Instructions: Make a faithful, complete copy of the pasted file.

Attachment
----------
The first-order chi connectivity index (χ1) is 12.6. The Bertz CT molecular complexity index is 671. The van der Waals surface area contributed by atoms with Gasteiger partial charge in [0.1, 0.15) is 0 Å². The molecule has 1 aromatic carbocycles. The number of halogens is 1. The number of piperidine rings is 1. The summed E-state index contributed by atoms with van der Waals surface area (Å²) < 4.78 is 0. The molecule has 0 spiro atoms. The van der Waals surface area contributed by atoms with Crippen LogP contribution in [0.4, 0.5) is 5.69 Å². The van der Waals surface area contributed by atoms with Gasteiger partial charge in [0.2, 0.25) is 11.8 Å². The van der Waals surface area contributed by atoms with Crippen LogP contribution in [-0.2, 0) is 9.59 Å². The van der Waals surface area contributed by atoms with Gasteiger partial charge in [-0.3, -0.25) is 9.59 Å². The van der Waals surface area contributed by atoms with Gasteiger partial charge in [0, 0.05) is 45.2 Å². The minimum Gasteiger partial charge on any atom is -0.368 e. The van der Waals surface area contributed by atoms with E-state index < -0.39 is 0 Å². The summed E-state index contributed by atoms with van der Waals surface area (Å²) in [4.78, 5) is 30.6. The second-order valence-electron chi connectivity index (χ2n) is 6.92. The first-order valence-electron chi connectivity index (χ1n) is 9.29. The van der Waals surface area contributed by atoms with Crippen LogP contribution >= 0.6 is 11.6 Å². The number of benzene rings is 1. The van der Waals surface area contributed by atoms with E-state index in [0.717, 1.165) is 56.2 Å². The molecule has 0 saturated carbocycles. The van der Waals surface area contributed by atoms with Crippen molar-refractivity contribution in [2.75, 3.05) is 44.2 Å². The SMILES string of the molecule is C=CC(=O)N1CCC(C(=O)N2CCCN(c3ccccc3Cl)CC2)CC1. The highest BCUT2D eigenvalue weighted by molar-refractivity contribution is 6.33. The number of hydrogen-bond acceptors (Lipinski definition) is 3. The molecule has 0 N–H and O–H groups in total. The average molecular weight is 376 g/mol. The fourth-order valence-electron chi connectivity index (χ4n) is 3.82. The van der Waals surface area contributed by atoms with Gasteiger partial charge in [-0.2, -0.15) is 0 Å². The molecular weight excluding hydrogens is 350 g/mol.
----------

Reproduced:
The first-order chi connectivity index (χ1) is 12.6. The Bertz CT molecular complexity index is 671. The van der Waals surface area contributed by atoms with Gasteiger partial charge in [0.1, 0.15) is 0 Å². The molecule has 1 aromatic carbocycles. The number of halogens is 1. The number of piperidine rings is 1. The summed E-state index contributed by atoms with van der Waals surface area (Å²) < 4.78 is 0. The molecule has 0 spiro atoms. The van der Waals surface area contributed by atoms with Crippen LogP contribution in [0.4, 0.5) is 5.69 Å². The van der Waals surface area contributed by atoms with Gasteiger partial charge in [0.2, 0.25) is 11.8 Å². The van der Waals surface area contributed by atoms with Crippen LogP contribution in [-0.2, 0) is 9.59 Å². The van der Waals surface area contributed by atoms with Gasteiger partial charge in [-0.3, -0.25) is 9.59 Å². The van der Waals surface area contributed by atoms with Gasteiger partial charge in [0, 0.05) is 45.2 Å². The minimum Gasteiger partial charge on any atom is -0.368 e. The van der Waals surface area contributed by atoms with E-state index < -0.39 is 0 Å². The summed E-state index contributed by atoms with van der Waals surface area (Å²) in [4.78, 5) is 30.6. The second-order valence-electron chi connectivity index (χ2n) is 6.92. The first-order valence-electron chi connectivity index (χ1n) is 9.29. The van der Waals surface area contributed by atoms with Crippen LogP contribution >= 0.6 is 11.6 Å². The number of benzene rings is 1. The van der Waals surface area contributed by atoms with E-state index in [0.717, 1.165) is 56.2 Å². The molecule has 0 saturated carbocycles. The van der Waals surface area contributed by atoms with Crippen molar-refractivity contribution in [2.75, 3.05) is 44.2 Å². The SMILES string of the molecule is C=CC(=O)N1CCC(C(=O)N2CCCN(c3ccccc3Cl)CC2)CC1. The highest BCUT2D eigenvalue weighted by molar-refractivity contribution is 6.33. The number of hydrogen-bond acceptors (Lipinski definition) is 3. The molecule has 0 N–H and O–H groups in total. The average molecular weight is 376 g/mol. The fourth-order valence-electron chi connectivity index (χ4n) is 3.82. The van der Waals surface area contributed by atoms with Gasteiger partial charge in [-0.2, -0.15) is 0 Å². The molecular weight excluding hydrogens is 350 g/mol.